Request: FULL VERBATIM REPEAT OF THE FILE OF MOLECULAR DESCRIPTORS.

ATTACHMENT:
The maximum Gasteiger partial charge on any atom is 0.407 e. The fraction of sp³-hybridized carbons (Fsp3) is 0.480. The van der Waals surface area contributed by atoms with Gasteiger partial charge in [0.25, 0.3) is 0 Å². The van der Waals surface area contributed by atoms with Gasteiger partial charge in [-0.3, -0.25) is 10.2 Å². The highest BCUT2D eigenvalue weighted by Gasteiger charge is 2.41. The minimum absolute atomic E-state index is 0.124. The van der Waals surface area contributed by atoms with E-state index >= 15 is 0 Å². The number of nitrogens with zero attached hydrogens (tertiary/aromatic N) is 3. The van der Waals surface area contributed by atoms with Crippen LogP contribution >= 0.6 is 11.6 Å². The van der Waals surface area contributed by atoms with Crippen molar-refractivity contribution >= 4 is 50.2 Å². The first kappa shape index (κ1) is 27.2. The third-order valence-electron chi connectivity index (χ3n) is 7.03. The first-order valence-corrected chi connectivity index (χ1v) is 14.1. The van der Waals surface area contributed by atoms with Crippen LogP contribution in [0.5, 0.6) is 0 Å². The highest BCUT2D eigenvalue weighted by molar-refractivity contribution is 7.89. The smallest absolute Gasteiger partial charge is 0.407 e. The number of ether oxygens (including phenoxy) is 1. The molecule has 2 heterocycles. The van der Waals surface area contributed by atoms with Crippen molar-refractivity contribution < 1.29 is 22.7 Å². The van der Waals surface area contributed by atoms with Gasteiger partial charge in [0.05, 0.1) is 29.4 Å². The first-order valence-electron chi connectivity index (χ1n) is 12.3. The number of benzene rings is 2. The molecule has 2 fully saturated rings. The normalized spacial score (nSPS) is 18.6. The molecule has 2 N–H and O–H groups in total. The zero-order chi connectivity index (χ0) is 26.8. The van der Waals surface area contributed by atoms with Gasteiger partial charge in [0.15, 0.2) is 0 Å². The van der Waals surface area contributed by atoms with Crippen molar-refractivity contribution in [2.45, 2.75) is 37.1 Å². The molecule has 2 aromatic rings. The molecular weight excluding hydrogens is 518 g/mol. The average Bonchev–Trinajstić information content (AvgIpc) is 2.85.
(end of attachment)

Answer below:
The maximum Gasteiger partial charge on any atom is 0.407 e. The fraction of sp³-hybridized carbons (Fsp3) is 0.480. The van der Waals surface area contributed by atoms with Gasteiger partial charge in [0.25, 0.3) is 0 Å². The van der Waals surface area contributed by atoms with Gasteiger partial charge in [-0.3, -0.25) is 10.2 Å². The highest BCUT2D eigenvalue weighted by Gasteiger charge is 2.41. The minimum absolute atomic E-state index is 0.124. The van der Waals surface area contributed by atoms with E-state index >= 15 is 0 Å². The number of nitrogens with zero attached hydrogens (tertiary/aromatic N) is 3. The van der Waals surface area contributed by atoms with Crippen LogP contribution >= 0.6 is 11.6 Å². The van der Waals surface area contributed by atoms with Crippen molar-refractivity contribution >= 4 is 50.2 Å². The first kappa shape index (κ1) is 27.2. The third-order valence-electron chi connectivity index (χ3n) is 7.03. The first-order valence-corrected chi connectivity index (χ1v) is 14.1. The van der Waals surface area contributed by atoms with Crippen LogP contribution in [0.5, 0.6) is 0 Å². The highest BCUT2D eigenvalue weighted by molar-refractivity contribution is 7.89. The smallest absolute Gasteiger partial charge is 0.407 e. The number of ether oxygens (including phenoxy) is 1. The molecule has 2 heterocycles. The van der Waals surface area contributed by atoms with Crippen molar-refractivity contribution < 1.29 is 22.7 Å². The van der Waals surface area contributed by atoms with Gasteiger partial charge in [0.05, 0.1) is 29.4 Å². The first-order valence-electron chi connectivity index (χ1n) is 12.3. The number of benzene rings is 2. The molecule has 2 fully saturated rings. The normalized spacial score (nSPS) is 18.6. The molecule has 2 N–H and O–H groups in total. The zero-order chi connectivity index (χ0) is 26.8. The van der Waals surface area contributed by atoms with Gasteiger partial charge in [0.15, 0.2) is 0 Å². The van der Waals surface area contributed by atoms with Crippen molar-refractivity contribution in [2.45, 2.75) is 37.1 Å². The molecule has 2 aromatic rings. The molecular weight excluding hydrogens is 518 g/mol. The average Bonchev–Trinajstić information content (AvgIpc) is 2.85.